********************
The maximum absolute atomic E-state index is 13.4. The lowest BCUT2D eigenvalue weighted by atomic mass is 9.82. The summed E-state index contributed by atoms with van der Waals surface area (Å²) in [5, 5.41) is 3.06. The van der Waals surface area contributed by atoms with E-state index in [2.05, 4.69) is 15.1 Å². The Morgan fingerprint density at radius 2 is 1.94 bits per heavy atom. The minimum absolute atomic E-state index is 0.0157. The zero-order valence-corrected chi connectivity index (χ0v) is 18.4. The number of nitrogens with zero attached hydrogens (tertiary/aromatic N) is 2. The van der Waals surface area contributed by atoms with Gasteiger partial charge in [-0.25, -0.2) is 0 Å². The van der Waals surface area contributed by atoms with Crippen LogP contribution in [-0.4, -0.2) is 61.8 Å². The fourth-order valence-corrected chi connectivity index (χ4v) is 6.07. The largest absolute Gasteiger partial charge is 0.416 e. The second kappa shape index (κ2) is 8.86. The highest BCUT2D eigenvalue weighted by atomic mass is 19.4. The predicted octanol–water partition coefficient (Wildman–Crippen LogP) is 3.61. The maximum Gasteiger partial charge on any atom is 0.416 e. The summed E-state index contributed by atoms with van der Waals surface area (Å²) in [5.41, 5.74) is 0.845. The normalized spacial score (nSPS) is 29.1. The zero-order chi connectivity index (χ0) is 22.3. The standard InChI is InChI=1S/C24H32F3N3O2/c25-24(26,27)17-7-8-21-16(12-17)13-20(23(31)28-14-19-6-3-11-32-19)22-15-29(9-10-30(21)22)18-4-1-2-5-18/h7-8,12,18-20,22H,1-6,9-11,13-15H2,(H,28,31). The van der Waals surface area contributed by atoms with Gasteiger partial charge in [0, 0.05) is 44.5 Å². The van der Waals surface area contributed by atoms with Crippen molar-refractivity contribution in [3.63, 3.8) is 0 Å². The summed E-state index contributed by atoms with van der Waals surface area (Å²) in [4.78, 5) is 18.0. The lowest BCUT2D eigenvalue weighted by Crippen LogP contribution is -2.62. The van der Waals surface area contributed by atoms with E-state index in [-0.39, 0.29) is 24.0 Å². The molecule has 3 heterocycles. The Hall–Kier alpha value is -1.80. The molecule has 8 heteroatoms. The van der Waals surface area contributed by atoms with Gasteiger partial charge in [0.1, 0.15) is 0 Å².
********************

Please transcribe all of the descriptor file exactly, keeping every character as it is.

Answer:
The maximum absolute atomic E-state index is 13.4. The lowest BCUT2D eigenvalue weighted by atomic mass is 9.82. The summed E-state index contributed by atoms with van der Waals surface area (Å²) in [5, 5.41) is 3.06. The van der Waals surface area contributed by atoms with E-state index in [2.05, 4.69) is 15.1 Å². The Morgan fingerprint density at radius 2 is 1.94 bits per heavy atom. The minimum absolute atomic E-state index is 0.0157. The zero-order valence-corrected chi connectivity index (χ0v) is 18.4. The number of nitrogens with zero attached hydrogens (tertiary/aromatic N) is 2. The van der Waals surface area contributed by atoms with Gasteiger partial charge in [-0.25, -0.2) is 0 Å². The van der Waals surface area contributed by atoms with Crippen LogP contribution in [-0.4, -0.2) is 61.8 Å². The fourth-order valence-corrected chi connectivity index (χ4v) is 6.07. The largest absolute Gasteiger partial charge is 0.416 e. The second kappa shape index (κ2) is 8.86. The highest BCUT2D eigenvalue weighted by atomic mass is 19.4. The predicted octanol–water partition coefficient (Wildman–Crippen LogP) is 3.61. The maximum Gasteiger partial charge on any atom is 0.416 e. The summed E-state index contributed by atoms with van der Waals surface area (Å²) in [5.41, 5.74) is 0.845. The normalized spacial score (nSPS) is 29.1. The zero-order chi connectivity index (χ0) is 22.3. The standard InChI is InChI=1S/C24H32F3N3O2/c25-24(26,27)17-7-8-21-16(12-17)13-20(23(31)28-14-19-6-3-11-32-19)22-15-29(9-10-30(21)22)18-4-1-2-5-18/h7-8,12,18-20,22H,1-6,9-11,13-15H2,(H,28,31). The van der Waals surface area contributed by atoms with Gasteiger partial charge in [0, 0.05) is 44.5 Å². The van der Waals surface area contributed by atoms with Crippen molar-refractivity contribution in [3.63, 3.8) is 0 Å². The summed E-state index contributed by atoms with van der Waals surface area (Å²) in [4.78, 5) is 18.0. The lowest BCUT2D eigenvalue weighted by Crippen LogP contribution is -2.62. The van der Waals surface area contributed by atoms with E-state index in [-0.39, 0.29) is 24.0 Å². The molecule has 3 heterocycles. The Hall–Kier alpha value is -1.80. The molecule has 8 heteroatoms. The van der Waals surface area contributed by atoms with Gasteiger partial charge in [0.1, 0.15) is 0 Å².